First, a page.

DOI: http://dx.doi.org/10.18203/2320-1770.ijrcog20184483

Determinants of low birth weight in the Lower Manya Krobo Municipality of the Eastern region of Ghana

Paul Larbi, Vincent K. Dedu, Gabriel A. Okyere

Abstract


Background: Low birth weight refers to new borns weighting less than 2.5 kg at birth. In November 2017, the WHO reported a global prevalence of 15.5% with 96.5% of these cases happening in developing countries. Whilst this is a global canker, the risk factors differ from locality to locality.  This study aims at determining which maternal factors explains low birth weight baby delivery in the Lower Manya Krobo Municipality.

Methods: The chi-square test for independence was used to test for independence. The binary logistic model is fitted for the associated factors. The receiver operating characteristic (ROC) is used to classify unbiased estimators.

Results: ANC (yes β= -2.769 sig.=0.000); Alcohol (none β=-1.479 sig.=0.000, occasionally β= −2.043 sig.=0.000); Age (<20years β=0.178 sig. =0.676, 20 to 25years β= -1.487 sig.=0.000, 26 to 30 β= -0.941 sig.=0.086); Education level (None β=2.778 sig. =0.000, primary β=3.090 sig.=0.000, JHS β=1.913 sig.=0.002, SHS/Secondary β=1.951 sig.=0.000); Exposure to Heat (Yes β=4.507 sig.=0.000). AUC education=0.67, 95% CI=0.6,0.7 and AUC Exposure to heat=0.73, 95% CI=0.68,0.77 of low birth weight.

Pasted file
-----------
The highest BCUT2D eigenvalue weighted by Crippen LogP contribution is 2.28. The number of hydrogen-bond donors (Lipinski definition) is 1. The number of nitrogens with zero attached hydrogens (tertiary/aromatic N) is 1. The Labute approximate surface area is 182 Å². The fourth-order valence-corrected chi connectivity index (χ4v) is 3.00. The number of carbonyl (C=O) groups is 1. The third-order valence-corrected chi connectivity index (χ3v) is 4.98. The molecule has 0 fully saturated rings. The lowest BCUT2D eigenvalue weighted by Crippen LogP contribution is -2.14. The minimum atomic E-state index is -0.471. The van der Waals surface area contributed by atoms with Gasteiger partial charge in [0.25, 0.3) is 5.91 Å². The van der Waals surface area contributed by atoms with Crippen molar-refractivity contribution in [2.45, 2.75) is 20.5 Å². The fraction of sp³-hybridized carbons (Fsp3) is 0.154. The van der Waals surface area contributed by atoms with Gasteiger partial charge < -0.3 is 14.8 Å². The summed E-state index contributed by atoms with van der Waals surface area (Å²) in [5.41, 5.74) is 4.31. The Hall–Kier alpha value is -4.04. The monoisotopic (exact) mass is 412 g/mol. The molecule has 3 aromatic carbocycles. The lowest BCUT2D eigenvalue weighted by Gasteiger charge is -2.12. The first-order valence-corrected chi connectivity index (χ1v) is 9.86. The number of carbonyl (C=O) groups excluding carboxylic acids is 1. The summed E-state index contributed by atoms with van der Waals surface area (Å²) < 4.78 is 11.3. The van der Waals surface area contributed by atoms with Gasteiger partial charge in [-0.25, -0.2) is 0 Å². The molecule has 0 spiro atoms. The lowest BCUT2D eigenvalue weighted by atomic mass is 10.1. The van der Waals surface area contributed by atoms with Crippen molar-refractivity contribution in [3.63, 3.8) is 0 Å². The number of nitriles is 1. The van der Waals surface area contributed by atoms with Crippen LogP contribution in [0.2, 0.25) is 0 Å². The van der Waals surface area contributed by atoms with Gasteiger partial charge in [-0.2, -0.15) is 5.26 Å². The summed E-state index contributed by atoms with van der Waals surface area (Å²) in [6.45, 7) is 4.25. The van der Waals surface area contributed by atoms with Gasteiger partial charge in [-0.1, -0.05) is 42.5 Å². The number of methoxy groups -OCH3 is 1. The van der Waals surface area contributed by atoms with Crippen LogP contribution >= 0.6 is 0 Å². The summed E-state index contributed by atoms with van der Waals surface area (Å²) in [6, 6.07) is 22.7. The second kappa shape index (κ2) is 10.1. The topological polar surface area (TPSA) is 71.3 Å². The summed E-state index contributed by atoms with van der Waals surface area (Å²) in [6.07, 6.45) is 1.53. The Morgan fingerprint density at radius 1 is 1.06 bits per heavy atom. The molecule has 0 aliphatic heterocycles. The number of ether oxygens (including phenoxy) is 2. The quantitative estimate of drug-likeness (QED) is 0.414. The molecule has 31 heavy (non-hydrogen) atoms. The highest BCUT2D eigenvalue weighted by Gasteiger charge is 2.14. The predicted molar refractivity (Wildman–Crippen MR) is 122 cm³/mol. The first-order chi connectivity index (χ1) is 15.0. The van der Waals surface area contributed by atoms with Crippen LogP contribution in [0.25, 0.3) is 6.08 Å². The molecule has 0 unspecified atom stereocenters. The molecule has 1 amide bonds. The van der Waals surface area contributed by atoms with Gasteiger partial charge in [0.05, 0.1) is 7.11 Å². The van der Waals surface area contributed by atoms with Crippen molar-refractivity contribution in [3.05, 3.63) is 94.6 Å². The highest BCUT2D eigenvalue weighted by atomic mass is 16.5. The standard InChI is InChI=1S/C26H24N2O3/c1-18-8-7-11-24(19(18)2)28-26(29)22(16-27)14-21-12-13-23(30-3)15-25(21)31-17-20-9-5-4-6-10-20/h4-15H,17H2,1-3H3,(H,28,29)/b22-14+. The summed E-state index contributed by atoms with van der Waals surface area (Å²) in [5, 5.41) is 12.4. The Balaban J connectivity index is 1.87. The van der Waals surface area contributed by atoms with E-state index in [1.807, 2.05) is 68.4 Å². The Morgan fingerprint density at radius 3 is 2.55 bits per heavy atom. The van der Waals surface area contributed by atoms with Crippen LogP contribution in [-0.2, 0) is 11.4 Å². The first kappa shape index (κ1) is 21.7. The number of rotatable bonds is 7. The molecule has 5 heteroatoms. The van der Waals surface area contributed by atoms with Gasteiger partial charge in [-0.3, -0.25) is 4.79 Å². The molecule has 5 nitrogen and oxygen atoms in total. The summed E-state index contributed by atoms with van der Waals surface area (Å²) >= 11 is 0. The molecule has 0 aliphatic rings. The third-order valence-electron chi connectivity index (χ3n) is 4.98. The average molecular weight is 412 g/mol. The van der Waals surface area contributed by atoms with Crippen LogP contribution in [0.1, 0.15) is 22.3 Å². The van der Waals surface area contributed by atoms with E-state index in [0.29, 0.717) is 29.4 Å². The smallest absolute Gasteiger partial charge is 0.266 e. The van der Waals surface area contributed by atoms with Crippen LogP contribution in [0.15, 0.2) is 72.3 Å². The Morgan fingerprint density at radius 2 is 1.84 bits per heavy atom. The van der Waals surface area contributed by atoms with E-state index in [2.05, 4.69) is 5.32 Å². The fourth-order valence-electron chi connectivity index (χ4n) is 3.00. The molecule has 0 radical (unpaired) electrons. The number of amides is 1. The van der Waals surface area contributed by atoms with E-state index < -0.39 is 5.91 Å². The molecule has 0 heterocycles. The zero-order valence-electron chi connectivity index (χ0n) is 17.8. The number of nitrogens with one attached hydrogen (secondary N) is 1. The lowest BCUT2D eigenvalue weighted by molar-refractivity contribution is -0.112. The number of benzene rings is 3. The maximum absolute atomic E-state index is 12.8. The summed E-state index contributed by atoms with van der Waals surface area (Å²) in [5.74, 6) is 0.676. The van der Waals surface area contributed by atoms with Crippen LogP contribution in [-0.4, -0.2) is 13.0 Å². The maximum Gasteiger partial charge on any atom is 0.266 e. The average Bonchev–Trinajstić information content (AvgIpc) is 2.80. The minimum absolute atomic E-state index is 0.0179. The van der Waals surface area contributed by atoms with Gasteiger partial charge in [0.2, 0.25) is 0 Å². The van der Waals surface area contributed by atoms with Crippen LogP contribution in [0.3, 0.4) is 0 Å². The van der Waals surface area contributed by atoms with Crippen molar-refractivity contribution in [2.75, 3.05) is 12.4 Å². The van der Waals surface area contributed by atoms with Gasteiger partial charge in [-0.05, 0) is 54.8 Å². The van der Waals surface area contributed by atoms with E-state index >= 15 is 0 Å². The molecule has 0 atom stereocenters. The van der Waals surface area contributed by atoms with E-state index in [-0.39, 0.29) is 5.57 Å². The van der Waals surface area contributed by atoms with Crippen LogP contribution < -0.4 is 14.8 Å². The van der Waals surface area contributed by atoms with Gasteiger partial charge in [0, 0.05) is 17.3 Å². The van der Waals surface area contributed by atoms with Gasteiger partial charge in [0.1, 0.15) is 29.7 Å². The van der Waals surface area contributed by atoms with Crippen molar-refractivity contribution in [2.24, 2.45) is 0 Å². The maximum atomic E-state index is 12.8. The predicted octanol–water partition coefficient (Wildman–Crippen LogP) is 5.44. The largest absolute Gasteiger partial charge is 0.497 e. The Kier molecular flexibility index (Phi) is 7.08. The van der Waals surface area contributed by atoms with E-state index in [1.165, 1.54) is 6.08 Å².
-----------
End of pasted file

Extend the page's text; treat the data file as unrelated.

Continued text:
Conclusions: Social status was not significant factor. Mothers exposed to heat had the highest risk (odds=90 times). Adolescent mothers stand high risk with odds 1.195. Mothers who attended antenatal clinics were at 94% less likelihood. Mild drinkers had lesser risk compared to no and heavy drinkers. Mothers with primary education (odds=21 times) were the riskiest compared to mothers with tertiary education. This differs from researches where no education mothers were riskiest. Only mother’s exposure to heat was found to be fairly good unbiased estimators.


Keywords


ANC, JHS, Low birth weight, Lower Manya Krobo, SHS

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